About

Jesús Adrián Rodríguez

I’m a Venezuelan economist, currently based in Cardiff, UK. My research interests are public economics, development economics, labor economics, education, public policy, institutions and political economy.

I work as a research assistant at the Wales Fiscal Analysis, a research unit within the Wales Governance Centre (WGC) at Cardiff University. I recently completed an MITx Micromaster Program in Data, Economics, and Development Policy designed by the Massachusetts Institute of Technology (MIT) and the Abdul Latif Jameel Poverty Action Lab (J-PAL). In 2018, I received an MSc. in Economics from University of Warwick and a Master in Public Policy (MPP) from Instituto de Estudios Superiores de Administracion (IESA) in 2012. At the center we conduct empirical research on taxation, inequality, labour market and public expenditures and prepare economic reports and policy briefings on the Welsh economy.

Before joining WGC, I worked as a research assistant for professor Elliott Ash from ETH Zurich, where I participated in several research projects on public finance and the intersection between law and economics. For instance, I conducted the replication files for the paper Ideas have consequences: the impact of law and economics on American Justice (joint with Suresh Naidu at Columbia and Daniel L. Chen at Toulouse) reject and resubmit in the Quarterly Journal of Economics. I also collected, organized and cleaned data on local tax revenues and budget information by county-year for the paper “Fiscal pressures and discriminatory policing: Evidence from traffic stops in Missouri” published in the Journal of Race, Ethnicity, and Politics (joint with Allison Harris at Yale University).

You can access full CV here

Institutional Website here

Latest Publications:

In Charts: Covid-19 and the Welsh labour market [data & code]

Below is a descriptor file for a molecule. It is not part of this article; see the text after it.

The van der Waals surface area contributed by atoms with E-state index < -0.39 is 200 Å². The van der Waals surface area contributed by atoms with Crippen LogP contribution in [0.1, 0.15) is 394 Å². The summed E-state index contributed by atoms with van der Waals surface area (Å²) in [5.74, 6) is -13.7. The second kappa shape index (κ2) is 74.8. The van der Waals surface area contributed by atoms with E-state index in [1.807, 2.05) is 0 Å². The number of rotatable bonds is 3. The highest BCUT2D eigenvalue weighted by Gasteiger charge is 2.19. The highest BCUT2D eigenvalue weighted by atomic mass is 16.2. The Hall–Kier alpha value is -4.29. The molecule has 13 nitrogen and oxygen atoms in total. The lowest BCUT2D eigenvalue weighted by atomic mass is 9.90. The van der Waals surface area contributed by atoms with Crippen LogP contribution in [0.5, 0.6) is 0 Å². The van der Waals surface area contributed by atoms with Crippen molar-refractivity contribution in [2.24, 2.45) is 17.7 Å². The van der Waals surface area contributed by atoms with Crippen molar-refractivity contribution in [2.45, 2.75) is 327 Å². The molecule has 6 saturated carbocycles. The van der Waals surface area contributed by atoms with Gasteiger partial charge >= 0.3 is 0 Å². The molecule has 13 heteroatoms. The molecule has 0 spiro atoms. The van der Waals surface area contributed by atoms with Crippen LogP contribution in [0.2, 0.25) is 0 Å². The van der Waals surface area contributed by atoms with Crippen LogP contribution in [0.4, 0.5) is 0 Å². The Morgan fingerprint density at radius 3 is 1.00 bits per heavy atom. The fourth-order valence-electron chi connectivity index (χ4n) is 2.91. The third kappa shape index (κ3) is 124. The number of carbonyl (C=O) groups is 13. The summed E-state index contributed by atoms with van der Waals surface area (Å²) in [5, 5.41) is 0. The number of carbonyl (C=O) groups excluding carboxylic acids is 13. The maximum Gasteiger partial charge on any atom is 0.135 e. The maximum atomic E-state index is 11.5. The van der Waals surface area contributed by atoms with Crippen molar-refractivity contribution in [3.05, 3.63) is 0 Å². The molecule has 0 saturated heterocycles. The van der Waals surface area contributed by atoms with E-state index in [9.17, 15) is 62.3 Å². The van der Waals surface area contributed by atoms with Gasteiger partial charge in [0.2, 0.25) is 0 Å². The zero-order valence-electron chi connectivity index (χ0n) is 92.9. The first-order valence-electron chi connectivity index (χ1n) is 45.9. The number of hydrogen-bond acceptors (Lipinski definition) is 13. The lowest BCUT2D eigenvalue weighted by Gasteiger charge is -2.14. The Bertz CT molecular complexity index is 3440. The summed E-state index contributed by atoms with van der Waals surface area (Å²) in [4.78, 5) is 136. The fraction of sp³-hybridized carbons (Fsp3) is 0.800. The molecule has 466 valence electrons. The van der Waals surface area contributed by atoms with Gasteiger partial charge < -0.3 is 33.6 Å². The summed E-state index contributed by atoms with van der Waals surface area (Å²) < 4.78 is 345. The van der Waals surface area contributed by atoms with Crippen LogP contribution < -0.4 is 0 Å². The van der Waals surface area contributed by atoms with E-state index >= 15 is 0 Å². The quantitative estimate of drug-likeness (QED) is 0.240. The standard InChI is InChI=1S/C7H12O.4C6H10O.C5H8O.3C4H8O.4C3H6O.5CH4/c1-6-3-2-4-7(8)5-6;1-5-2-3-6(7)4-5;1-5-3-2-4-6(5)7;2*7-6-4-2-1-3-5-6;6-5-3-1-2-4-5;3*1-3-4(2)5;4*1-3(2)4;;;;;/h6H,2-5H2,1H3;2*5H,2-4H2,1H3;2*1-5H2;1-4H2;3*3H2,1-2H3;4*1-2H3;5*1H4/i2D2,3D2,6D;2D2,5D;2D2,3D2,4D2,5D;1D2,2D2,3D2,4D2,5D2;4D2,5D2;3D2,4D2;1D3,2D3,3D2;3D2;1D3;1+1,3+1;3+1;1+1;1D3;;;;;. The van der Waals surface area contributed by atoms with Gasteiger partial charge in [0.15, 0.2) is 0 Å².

This blog analyses latest data released by ONS to measure the labour market impact of covid-19 in Wales in terms of unemployment, redundancies, jobs adverts and vacancies. Figures for Jul-Sep 20 show an estimated 67k people were unemployed, which represents 27k (+65.2%) more than the previous quarter & the largest increase on the quarter since the 2008 financial crisis.

How will the Welsh workforce be affected by the firebreak lockdown? [pdf] [data & code]

This piece describes which industries, employees and occupations will be most affected by the new lockdown. We estimate that roughly 224,000 employees in Wales work in a sector that will be partially or entirely shut down due to the new firebreak lockdown. This figure represents 16.24% of the Welsh workforce.

How is Covid-19 affecting the Welsh economy? [pdf] [data & code]

This piece evaluates the impact of covid-19 on the Welsh economy by using business & labor force data. It also analyses how has government action mitigated the economic impact of Covid-19 & what the latest mobility trends data suggest for Wales and the UK.

Covid-19 & the Welsh economy: working from home [data & code]

This briefing analyses data from Labour Force Survey and Understanding Society data to determine the share of employees who could work from home in Wales before the Covid-19 crisis, and the average gross weekly pay of workers by industry and occupation. Furthermore, this paper estimates the potential for jobs in Wales to be done at home and the gap between pre-Covid-19 levels of working from home and potential working from home by UK region, industry, and occupation. We also conducted an international comparison between potential working from home in Wales and other nations in the world.

Covid-19 & the Welsh economy: shutdown sectors & key workers [data & code]

Using Labor Force Survey data, this briefing investigates the groups and sectors in Wales most significantly affected by the current pandemic, based on a set of economic and demographic characteristics, such as age, gender, ethnicity, and income levels.

Venezuela at the stage of macroeconomic collapse: A historical and comparative analysis

This paper conducts a historical and comparative analysis of GDP for 192 countries over the period 1980-2018 using data from the IMF. Results show that Venezuela lost 49.32% of its total GDP in just five years (2014-2018). This negative performance represents the worst macroeconomic performance in magnitude and duration in Venezuela history (1950-2018), the worst in Latin America and the second worst in the world during the period 1980-2018.